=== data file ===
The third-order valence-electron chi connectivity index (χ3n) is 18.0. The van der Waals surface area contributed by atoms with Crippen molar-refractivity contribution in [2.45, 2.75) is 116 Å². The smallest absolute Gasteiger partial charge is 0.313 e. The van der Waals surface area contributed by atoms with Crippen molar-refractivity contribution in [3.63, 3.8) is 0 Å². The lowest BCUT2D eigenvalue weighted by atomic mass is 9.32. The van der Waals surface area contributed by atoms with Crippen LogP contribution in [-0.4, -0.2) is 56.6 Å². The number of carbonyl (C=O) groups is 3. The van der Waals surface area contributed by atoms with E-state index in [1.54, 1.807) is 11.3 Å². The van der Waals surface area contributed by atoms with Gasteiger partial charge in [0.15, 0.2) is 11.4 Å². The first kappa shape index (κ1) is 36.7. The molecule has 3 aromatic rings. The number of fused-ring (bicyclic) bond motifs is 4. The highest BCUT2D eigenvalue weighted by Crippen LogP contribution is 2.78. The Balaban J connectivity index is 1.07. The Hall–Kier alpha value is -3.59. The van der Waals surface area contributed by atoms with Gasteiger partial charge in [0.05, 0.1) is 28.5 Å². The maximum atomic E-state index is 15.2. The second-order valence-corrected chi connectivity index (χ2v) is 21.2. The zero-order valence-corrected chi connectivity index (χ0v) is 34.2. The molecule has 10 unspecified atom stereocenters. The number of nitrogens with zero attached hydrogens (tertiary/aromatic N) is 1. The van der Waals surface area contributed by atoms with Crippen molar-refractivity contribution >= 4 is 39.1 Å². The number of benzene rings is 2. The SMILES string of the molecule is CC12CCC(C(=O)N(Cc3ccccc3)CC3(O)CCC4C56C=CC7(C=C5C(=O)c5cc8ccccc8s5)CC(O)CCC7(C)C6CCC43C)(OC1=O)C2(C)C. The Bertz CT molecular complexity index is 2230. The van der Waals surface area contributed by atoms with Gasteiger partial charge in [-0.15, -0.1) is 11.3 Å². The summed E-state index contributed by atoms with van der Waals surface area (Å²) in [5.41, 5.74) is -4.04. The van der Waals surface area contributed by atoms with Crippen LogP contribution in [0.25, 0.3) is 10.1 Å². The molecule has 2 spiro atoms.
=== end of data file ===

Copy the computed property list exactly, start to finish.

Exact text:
The third-order valence-electron chi connectivity index (χ3n) is 18.0. The van der Waals surface area contributed by atoms with Crippen molar-refractivity contribution in [2.45, 2.75) is 116 Å². The smallest absolute Gasteiger partial charge is 0.313 e. The van der Waals surface area contributed by atoms with Crippen molar-refractivity contribution in [3.63, 3.8) is 0 Å². The lowest BCUT2D eigenvalue weighted by atomic mass is 9.32. The van der Waals surface area contributed by atoms with Crippen LogP contribution in [-0.4, -0.2) is 56.6 Å². The number of carbonyl (C=O) groups is 3. The van der Waals surface area contributed by atoms with E-state index in [1.54, 1.807) is 11.3 Å². The van der Waals surface area contributed by atoms with Gasteiger partial charge in [0.15, 0.2) is 11.4 Å². The first kappa shape index (κ1) is 36.7. The molecule has 3 aromatic rings. The number of fused-ring (bicyclic) bond motifs is 4. The highest BCUT2D eigenvalue weighted by Crippen LogP contribution is 2.78. The Balaban J connectivity index is 1.07. The Hall–Kier alpha value is -3.59. The van der Waals surface area contributed by atoms with Gasteiger partial charge in [0.05, 0.1) is 28.5 Å². The maximum atomic E-state index is 15.2. The second-order valence-corrected chi connectivity index (χ2v) is 21.2. The zero-order valence-corrected chi connectivity index (χ0v) is 34.2. The molecule has 10 unspecified atom stereocenters. The number of nitrogens with zero attached hydrogens (tertiary/aromatic N) is 1. The van der Waals surface area contributed by atoms with Crippen molar-refractivity contribution >= 4 is 39.1 Å². The number of benzene rings is 2. The SMILES string of the molecule is CC12CCC(C(=O)N(Cc3ccccc3)CC3(O)CCC4C56C=CC7(C=C5C(=O)c5cc8ccccc8s5)CC(O)CCC7(C)C6CCC43C)(OC1=O)C2(C)C. The Bertz CT molecular complexity index is 2230. The van der Waals surface area contributed by atoms with Gasteiger partial charge in [-0.15, -0.1) is 11.3 Å². The summed E-state index contributed by atoms with van der Waals surface area (Å²) in [5.41, 5.74) is -4.04. The van der Waals surface area contributed by atoms with Crippen LogP contribution in [0.25, 0.3) is 10.1 Å². The molecule has 2 spiro atoms.